Qualitative Research Assistant – RPT Study (Part-Time)

The ScholCommLab is seeking a part-time research assistant to join our multidisciplinary research team in a study investigating the public dimensions of scholarship. The research assistant will contribute to the project in several ways, including (but not limited to) assisting in coding and analyzing qualitative survey data using NVivo software; preparing literature reviews and other resources; and contributing to preparing research papers, conference presentations, and other scholarly outputs.

This is a part-time position (estimated at 10 hours per week) with a flexible schedule, ideally suited for a student with an interest in communication, public scholarship, or open research. Compensation is $25/hour.

To apply, please submit a CV and cover letter to alice@scholcommlab.ca by November 16.  

Required Skills/Qualifications

  • Experience coding and analyzing qualitative data using NVivo software  
  • Experience analyzing survey data
  • Experience working in a team

Desirable Skills/Qualification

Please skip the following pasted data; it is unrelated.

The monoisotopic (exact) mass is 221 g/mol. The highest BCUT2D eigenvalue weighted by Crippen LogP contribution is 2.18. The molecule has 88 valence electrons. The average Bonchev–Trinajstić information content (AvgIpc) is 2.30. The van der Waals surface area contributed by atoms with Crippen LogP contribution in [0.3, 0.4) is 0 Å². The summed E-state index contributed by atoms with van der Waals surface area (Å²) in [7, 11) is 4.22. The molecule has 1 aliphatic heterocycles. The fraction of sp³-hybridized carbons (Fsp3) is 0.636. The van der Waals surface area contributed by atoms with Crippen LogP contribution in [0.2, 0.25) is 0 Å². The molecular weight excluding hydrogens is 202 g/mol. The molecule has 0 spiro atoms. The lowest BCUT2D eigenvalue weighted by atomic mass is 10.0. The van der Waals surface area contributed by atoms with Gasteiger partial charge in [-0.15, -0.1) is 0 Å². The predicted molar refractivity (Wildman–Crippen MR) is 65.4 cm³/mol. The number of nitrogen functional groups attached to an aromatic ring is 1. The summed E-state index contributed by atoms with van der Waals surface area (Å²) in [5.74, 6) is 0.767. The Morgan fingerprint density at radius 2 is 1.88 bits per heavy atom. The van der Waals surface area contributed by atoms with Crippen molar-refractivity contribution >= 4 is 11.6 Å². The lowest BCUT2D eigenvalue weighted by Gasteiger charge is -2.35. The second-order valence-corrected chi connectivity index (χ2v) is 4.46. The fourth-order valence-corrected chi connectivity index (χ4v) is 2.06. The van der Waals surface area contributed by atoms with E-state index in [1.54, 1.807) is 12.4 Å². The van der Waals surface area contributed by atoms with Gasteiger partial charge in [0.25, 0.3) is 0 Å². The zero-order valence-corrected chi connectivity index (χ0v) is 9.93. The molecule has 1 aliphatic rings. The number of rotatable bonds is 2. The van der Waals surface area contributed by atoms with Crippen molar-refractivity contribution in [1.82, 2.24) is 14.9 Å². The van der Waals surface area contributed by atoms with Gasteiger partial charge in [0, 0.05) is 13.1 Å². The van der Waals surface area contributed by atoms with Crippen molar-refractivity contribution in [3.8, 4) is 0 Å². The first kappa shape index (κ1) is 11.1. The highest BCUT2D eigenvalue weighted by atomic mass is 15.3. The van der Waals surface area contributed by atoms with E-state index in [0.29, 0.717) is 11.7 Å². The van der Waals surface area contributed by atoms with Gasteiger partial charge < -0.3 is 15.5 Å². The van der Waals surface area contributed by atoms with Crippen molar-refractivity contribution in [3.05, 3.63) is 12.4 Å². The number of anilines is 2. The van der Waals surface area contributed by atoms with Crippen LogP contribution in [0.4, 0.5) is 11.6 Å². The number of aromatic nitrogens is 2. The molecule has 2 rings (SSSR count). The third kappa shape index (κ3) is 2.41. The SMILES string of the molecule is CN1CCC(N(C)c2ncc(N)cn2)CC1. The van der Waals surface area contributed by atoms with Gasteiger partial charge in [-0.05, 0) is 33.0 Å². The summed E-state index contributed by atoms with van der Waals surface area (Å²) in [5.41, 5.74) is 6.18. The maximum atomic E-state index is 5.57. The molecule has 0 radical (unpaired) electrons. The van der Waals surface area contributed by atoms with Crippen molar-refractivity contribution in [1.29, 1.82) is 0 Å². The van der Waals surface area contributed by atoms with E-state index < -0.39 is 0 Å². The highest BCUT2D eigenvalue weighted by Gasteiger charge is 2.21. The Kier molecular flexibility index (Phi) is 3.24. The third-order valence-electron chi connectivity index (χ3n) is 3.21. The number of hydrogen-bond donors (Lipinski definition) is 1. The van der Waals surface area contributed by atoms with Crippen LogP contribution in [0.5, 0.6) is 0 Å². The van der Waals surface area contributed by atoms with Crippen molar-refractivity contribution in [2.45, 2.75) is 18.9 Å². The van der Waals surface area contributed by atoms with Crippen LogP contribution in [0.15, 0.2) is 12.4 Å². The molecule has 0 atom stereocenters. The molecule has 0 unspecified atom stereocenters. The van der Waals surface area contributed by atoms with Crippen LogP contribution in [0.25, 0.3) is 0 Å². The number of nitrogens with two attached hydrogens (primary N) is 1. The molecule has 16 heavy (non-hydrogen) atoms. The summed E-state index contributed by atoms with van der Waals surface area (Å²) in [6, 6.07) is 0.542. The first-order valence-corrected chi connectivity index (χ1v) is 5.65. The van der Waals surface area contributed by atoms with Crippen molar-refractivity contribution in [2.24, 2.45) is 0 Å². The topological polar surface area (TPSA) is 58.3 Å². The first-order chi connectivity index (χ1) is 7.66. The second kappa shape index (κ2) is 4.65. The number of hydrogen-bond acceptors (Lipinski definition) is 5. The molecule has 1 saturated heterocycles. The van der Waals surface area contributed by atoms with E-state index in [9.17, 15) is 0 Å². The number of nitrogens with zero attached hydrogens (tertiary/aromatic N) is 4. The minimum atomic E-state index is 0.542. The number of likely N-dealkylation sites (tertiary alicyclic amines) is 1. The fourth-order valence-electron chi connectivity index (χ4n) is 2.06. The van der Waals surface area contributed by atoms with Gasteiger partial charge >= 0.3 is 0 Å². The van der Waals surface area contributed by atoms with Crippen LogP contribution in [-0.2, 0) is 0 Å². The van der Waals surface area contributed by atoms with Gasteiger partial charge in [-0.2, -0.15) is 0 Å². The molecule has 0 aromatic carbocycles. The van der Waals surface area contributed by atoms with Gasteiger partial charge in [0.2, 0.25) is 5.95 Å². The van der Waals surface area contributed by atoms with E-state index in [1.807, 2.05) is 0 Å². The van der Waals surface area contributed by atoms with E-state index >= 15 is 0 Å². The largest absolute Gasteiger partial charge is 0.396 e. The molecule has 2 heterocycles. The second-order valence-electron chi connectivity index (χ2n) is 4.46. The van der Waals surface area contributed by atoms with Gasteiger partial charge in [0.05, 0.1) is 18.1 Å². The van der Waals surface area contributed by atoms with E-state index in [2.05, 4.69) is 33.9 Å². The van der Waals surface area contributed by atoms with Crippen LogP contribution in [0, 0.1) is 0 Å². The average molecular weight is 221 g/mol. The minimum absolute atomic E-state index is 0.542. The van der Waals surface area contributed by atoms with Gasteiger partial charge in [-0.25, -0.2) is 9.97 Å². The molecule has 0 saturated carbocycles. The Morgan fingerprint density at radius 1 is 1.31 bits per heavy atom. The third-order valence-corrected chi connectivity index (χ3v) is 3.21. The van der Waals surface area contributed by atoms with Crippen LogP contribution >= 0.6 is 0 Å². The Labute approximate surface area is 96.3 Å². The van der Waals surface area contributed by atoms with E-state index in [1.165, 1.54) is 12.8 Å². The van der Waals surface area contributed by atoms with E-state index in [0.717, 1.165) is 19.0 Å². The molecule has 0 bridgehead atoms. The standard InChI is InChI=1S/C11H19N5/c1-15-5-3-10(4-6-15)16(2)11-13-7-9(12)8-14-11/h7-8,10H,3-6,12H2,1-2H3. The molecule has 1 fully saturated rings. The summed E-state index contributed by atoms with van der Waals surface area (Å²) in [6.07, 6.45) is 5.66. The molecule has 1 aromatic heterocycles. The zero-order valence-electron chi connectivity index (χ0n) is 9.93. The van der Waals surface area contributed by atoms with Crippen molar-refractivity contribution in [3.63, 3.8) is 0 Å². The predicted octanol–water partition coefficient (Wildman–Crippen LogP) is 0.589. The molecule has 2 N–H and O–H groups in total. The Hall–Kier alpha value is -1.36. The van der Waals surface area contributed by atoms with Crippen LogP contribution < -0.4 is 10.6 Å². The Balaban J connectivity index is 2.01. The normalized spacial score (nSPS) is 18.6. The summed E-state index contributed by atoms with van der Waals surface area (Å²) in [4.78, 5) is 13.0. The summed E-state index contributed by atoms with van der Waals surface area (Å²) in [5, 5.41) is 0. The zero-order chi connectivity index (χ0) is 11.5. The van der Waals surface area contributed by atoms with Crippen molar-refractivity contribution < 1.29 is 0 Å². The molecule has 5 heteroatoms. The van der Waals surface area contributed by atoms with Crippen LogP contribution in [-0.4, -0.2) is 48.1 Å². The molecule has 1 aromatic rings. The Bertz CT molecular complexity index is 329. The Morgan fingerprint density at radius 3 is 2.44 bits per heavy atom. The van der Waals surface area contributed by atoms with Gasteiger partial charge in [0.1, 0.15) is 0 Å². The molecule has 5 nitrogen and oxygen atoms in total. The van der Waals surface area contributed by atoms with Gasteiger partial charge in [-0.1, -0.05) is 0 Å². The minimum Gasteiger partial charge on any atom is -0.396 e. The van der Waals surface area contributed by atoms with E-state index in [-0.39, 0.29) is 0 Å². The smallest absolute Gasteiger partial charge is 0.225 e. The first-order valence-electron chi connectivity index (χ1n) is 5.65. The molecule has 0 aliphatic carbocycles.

• Interest in scholarly communication, open access/open science, public’s use of research
  • Familiarity with using Slack and the Google Suite

About the ScholCommLab

The ScholCommLab is an interdisciplinary team of researchers based in Vancouver and Ottawa interested in all aspects of scholarly communication. We explore a wide range of questions using a combination of computational techniques (including applied statistics, machine learning, network analysis, and natural language processing), innovative methods (such as Twitter bot surveys), and traditional qualitative methods (such as interviews, surveys, and focus groups) to investigate how knowledge is produced, disseminated, and used. To find out more, visit scholcommlab.ca.

About the Review, Promotion, and Tenure Project

One of the key components of workplace advancement at the university level are the review, promotion, and tenure (RPT) packets that are typically submitted every other year by early career faculty. The importance of RPT guidelines and forms makes them a natural place to effect change towards an opening of access to research (something both Canada and the US have been pushing for through federal policies and laws). This project seeks to examine the RPT process in the US and Canada in ways that can directly inform actions likely to translate into behavioural change and to a greater opening of research.

The findings from the first phase of the study are available on Humanities Commons, and have been covered by Nature, Inside Higher Ed, and The Chronicle of Higher Education. For information about the second phase, visit scholcommlab.ca/research/rpt-project.